Spiral: From The Book Of Saw, written by Josh Stolberg and Pete Goldfinger and directed by Darren Lynn Bousman, continues the Saw franchise. Spiral follows a particularly troubling copycat who targets cops. Given real life police brutality, it’s no wonder Spiral would venture in this direction. After all, the blue wall of silence shields officers from accountability. It was just a matter of time. Chris Rock plays Detective Zeke Banks who, with new rookie partner William Schenk (played by Max Minghella), has to find out who and why the serial killer is targeting police.
Though not the first cop targeted in Saw films; however, Spiral’s serial killer is all about punishing bad cops—good cops is a contradiction. Spiral is entertaining, to be sure and has some creative torture devices that fans will cheer as they simultaneously cover their mouths in horror. It makes you lean further and further back to resist what your traitorous, refuse-to-shut eyes soak in. Albeit unintentional, the commentary on crooked police highlights the degree that police consider other cops crooked, while bending or downright breaking the rules when they ascertain it is justified. Still, Spiral is a gory splatterfest, even if it does lack surprising twists.
Darker Tones And Humor
Chris Rock is always entertaining in films and this isn’t his first role as a detective. His comedy here does feels darker, perhaps because of the delivery. Every time Chris Rock squints in an attempt to look serious, comedy specials flash in the mind. The intrusion is as glaring as a wailing, spinning police siren. It can force an inopportune laugh out during a dire situation, but the film still works. Samuel L. Jackson plays Marcus, former police captain and Zeke’s (Chris Rock) father. Marcus’ dry humor and snark makes it clear where Zeke gets his wit from and shows these two actors together are a great combo.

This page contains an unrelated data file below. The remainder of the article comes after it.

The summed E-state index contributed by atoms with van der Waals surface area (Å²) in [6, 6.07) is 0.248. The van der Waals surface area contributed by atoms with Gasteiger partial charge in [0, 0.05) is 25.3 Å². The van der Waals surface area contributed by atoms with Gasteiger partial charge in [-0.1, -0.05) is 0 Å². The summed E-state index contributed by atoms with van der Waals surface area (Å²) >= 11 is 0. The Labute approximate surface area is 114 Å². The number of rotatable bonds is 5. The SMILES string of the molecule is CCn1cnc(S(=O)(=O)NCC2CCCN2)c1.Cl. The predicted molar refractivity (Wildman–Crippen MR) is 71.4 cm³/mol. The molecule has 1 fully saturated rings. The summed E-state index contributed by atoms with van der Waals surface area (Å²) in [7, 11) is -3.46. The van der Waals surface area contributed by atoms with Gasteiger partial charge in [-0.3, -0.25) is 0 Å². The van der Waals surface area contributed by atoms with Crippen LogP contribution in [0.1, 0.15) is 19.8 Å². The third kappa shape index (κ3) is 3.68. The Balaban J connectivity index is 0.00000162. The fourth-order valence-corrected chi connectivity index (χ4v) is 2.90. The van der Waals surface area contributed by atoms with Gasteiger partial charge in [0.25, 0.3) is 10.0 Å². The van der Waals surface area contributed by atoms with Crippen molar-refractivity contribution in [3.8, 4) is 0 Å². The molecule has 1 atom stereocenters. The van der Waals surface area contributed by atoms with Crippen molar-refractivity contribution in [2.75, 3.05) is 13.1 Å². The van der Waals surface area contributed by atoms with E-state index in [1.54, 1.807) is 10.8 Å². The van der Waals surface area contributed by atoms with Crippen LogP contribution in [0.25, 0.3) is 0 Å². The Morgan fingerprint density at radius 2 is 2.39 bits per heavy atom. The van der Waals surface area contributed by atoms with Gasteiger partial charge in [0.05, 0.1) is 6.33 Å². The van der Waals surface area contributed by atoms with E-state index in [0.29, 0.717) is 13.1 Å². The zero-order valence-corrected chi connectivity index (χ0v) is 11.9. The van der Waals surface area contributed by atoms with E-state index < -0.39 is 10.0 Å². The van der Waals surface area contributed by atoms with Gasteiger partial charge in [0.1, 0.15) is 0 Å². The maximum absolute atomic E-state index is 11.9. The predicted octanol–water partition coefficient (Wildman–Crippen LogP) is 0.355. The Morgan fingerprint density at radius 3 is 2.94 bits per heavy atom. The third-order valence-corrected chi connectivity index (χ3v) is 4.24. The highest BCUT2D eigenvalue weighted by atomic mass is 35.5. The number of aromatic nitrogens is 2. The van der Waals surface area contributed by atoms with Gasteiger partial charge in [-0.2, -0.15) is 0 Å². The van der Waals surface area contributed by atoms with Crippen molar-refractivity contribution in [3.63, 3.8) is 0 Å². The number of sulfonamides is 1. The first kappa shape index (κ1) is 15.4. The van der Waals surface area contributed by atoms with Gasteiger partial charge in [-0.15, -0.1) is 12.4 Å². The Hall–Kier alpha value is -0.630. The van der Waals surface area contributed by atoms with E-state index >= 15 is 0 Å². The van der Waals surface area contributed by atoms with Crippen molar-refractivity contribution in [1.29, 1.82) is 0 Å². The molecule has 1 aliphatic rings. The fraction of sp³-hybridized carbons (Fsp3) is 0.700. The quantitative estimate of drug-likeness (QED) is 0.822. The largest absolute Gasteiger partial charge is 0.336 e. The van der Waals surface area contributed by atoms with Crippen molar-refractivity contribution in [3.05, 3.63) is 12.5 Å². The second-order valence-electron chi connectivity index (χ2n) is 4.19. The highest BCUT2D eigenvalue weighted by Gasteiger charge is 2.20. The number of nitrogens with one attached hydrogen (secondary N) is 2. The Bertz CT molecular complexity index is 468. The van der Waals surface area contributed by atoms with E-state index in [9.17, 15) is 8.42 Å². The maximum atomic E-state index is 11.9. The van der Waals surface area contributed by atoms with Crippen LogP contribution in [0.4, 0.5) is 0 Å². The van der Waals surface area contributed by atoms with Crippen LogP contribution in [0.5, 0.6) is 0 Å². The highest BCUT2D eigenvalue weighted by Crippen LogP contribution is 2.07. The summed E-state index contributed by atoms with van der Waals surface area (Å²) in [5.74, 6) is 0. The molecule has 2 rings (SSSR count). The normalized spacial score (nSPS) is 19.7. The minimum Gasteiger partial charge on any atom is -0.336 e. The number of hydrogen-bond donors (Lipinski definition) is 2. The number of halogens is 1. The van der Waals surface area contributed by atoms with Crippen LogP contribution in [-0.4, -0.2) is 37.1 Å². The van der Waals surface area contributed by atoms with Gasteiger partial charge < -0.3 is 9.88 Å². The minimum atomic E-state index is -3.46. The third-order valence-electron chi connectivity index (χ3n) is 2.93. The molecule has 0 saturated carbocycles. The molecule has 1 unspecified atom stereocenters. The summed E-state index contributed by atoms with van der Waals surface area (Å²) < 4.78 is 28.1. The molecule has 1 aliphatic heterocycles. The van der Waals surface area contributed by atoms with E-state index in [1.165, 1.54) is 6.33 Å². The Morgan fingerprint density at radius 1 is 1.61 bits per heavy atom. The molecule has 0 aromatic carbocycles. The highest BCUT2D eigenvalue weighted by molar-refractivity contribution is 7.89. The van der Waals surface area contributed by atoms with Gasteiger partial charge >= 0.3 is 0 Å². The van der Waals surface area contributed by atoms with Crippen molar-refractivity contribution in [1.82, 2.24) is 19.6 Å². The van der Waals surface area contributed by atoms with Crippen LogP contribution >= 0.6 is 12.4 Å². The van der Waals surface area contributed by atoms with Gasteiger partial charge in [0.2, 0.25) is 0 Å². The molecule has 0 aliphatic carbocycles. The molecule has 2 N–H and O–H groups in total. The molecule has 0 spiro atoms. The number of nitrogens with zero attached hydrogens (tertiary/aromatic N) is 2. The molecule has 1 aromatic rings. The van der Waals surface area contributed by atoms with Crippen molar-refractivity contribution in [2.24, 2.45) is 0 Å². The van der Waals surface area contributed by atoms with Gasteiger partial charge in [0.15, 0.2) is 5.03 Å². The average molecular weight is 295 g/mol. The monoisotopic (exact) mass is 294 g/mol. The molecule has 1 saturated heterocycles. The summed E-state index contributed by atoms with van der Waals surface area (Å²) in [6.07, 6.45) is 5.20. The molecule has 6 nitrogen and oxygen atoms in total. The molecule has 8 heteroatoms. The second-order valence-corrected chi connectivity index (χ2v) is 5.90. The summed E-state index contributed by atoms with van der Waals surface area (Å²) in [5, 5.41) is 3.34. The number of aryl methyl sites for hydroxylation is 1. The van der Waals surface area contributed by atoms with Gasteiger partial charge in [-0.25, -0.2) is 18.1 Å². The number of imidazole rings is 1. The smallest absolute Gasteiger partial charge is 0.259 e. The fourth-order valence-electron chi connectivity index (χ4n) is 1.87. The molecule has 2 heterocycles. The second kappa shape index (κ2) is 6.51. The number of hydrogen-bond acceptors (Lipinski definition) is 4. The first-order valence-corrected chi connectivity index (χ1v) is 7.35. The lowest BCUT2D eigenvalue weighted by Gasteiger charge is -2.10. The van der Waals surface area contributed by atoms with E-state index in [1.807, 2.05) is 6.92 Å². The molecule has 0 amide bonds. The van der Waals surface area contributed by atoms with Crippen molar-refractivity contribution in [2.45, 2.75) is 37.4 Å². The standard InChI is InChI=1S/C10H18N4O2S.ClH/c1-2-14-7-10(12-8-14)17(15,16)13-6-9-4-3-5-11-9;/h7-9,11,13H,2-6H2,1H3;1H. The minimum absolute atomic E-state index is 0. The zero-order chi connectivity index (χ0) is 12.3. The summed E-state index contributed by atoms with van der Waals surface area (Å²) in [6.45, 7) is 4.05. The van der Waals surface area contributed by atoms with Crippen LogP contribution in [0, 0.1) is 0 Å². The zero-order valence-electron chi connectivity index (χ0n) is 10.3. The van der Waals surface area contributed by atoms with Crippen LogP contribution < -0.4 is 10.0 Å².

Their ability to come up with new methods of torture is creative, horrible and awe-inspiring. Previous Saw films largely dealt with people tortured because they didn’t appreciate and were wasting their lives. They were typically placed in a location they had to escape, but with a price. In Spiral cops pay a price for the crimes they committed. The institution entrusted with stopping crimes is culpable and no one is exempt from judgement.
Detective Zeke Banks tries to be a good cop early in his career and other officers betray him. However, Detective Banks is not above breaking the law either…or hurting someone to get information. But Spiral doesn’t want to explore the levels of depravity in police departments; just show them suffering. But let’s face it, someone watching Spiral will watch for the torture and perhaps see if they can find the twist. The pig-head baddie is not as memorable or eye-catching as Billy either.
However Spiral’s direction is worthy of applause as it attempts to rejuvenate what, initially, was a remarkable franchise that quickly spiraled out of control. The first Saw astonished viewers, myself included. Some of us reeled from the ending for weeks after seeing it. It’s impossible to capture that feeling again. But Spiral does an admirable job of moving away from later films in the series. It is a crafty, dreadful, wincing, torturous torture film and it doesn’t shirk the responsibility to dazzle—or scar—audiences with new contraptions of mayhem and bloodshed. I’d watch again. But for viewers I’ll say: “Watch or don’t. Make your choice.”
Feature photo credit: Brooke Palmer